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4 Things to Know About Modern Slavery Risks in Shipping to Carry Out the 3 Steps Toward Supply Chain Sustainability

November 23rd, 2022

When detecting modern slavery risks, one that often goes unnoticed is the risk in the maritime supply chains. Many businesses outsource this function and, thus, may need to learn the employment situation within their supply chain.


Given the high volume of workers required for loading, unloading, repairing, and other daily tasks in shipping, the vast and complex supply chain is vulnerable to modern slavery risk. Suppliers may overlook workers’ human rights when trying to cut costs to deal with the recession on a tight budget.


Yet, shipping is an essential component of the supply chain for transporting freight, accounting for 90% of global trade. Despite its importance, supply chain workers face severe exploitation, jeopardising a company’s supply chain sustainability.


The Mekong Club has spent a decade developing solutions and tools to end modern slavery in supply chains. And here are four things you should know about modern slavery risk in shipping before taking the following three steps to ensure supply chain sustainability.


Let’s dive right in.




  1. What is modern slavery risk in shipping?

Shipping modern slavery risks occur when many seafarers are exploited and abused—for example, extended working hours, fraudulent employment contracts, low pay, and a lack of food and drinking water.

The worst-case scenario is abandonment. It involves the shipowner leaving the seafarers without contact, money, food, or transportation to home.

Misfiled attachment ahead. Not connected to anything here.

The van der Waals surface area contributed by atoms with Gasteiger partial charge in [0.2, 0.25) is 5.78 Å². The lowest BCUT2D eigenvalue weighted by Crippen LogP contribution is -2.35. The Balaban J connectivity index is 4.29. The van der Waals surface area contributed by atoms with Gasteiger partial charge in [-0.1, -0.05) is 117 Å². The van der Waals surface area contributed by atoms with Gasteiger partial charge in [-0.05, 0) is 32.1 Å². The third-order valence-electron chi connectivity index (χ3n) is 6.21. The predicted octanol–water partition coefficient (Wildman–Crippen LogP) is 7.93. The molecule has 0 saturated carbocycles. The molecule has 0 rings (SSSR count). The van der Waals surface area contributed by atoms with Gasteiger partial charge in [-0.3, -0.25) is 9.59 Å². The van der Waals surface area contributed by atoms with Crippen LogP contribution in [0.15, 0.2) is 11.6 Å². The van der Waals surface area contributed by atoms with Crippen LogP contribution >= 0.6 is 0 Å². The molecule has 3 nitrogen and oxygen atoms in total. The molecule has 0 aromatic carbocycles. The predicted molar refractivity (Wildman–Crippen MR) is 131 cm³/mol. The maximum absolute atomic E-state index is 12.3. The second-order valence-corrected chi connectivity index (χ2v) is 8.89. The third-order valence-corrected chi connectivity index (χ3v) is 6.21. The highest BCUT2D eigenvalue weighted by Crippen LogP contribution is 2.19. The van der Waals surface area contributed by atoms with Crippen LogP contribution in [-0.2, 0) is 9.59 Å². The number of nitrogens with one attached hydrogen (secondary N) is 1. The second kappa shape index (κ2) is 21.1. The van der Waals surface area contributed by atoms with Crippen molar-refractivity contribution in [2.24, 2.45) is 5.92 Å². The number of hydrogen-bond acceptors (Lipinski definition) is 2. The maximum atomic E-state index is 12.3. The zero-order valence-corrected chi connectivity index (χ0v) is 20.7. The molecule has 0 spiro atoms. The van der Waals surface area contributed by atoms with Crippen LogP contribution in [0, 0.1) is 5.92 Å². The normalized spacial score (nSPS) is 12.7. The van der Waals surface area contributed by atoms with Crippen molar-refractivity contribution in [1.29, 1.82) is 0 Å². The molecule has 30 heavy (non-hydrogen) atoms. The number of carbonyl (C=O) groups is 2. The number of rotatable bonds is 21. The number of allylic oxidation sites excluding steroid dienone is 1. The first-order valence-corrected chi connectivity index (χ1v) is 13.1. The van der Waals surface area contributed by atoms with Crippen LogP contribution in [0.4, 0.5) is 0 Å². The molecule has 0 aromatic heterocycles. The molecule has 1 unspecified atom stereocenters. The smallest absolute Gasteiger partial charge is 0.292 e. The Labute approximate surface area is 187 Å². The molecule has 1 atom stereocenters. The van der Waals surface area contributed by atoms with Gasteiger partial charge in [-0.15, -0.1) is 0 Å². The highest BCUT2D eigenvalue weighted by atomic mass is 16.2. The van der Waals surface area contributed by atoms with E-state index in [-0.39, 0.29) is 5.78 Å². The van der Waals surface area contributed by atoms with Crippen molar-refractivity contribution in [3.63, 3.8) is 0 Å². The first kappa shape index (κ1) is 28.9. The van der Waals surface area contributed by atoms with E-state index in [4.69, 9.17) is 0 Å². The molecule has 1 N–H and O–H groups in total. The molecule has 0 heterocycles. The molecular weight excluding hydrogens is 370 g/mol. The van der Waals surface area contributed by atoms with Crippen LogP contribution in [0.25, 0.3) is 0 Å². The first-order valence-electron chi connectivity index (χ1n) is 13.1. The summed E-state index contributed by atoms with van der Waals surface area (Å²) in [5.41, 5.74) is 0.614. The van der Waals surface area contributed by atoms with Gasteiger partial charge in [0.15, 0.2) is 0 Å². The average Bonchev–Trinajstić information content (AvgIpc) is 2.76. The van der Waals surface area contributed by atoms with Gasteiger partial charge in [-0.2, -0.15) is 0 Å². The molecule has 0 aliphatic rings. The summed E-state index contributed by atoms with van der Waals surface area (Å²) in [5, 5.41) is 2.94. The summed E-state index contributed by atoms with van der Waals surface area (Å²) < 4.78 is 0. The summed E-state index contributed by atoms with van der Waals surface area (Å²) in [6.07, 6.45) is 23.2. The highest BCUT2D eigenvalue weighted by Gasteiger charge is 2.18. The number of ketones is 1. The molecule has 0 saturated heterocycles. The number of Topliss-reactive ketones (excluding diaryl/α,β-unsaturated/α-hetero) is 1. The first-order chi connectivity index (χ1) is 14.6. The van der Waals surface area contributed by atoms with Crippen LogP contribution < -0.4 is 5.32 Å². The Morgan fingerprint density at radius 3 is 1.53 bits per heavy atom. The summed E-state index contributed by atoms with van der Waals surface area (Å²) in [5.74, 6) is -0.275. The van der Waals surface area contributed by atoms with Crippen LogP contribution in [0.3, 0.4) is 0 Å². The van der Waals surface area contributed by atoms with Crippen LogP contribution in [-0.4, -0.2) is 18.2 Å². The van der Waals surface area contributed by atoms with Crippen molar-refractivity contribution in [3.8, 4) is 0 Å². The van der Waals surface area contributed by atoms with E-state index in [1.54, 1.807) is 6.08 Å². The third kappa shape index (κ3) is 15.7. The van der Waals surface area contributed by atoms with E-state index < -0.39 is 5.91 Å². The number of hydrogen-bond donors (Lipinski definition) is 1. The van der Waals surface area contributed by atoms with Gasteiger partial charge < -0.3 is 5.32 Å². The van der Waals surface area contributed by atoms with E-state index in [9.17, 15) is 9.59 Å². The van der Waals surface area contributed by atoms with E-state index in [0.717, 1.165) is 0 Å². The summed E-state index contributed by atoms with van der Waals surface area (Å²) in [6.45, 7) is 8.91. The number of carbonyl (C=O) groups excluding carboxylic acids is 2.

1. Why is the prevalence of modern slavery risk in shipping?

The shipping industry can enjoy less stringent regulations using flags of convenience (FOC), which enhances the modern slavery risk. FOC-registered vessels sail under a foreign flag.


For example, a ship can be registered in Liberia, owned by a Greek company, chartered by a Chinese company, and crewed by Filipinos. It’s challenging to track down each of these parties and determine who is to blame for any transgressions.


Most ship owners register their vessels under a FOC. FOC provides minimal regulation, preferential registration fees or tax benefits, and the ability to hire labour anywhere in the world. As such, ship owners may leverage FOC to use migrant workers and exploit them.


These migrant seafarers lack access to information about their rights and may not speak the local language. They face significant challenges in determining what slavery is and how to report it. They also work in isolated conditions, away from friends and family, making it difficult to receive support and escape.


  1. Where are modern slavery risks in shipping?

The modern slavery risk in shipping exists all over the world. The Australian Maritime Safety Authority (AMSA) has recently prohibited bulk carriers flagged in Panama, Liberia, Hong Kong, and Singapore, though many cases remain unidentified.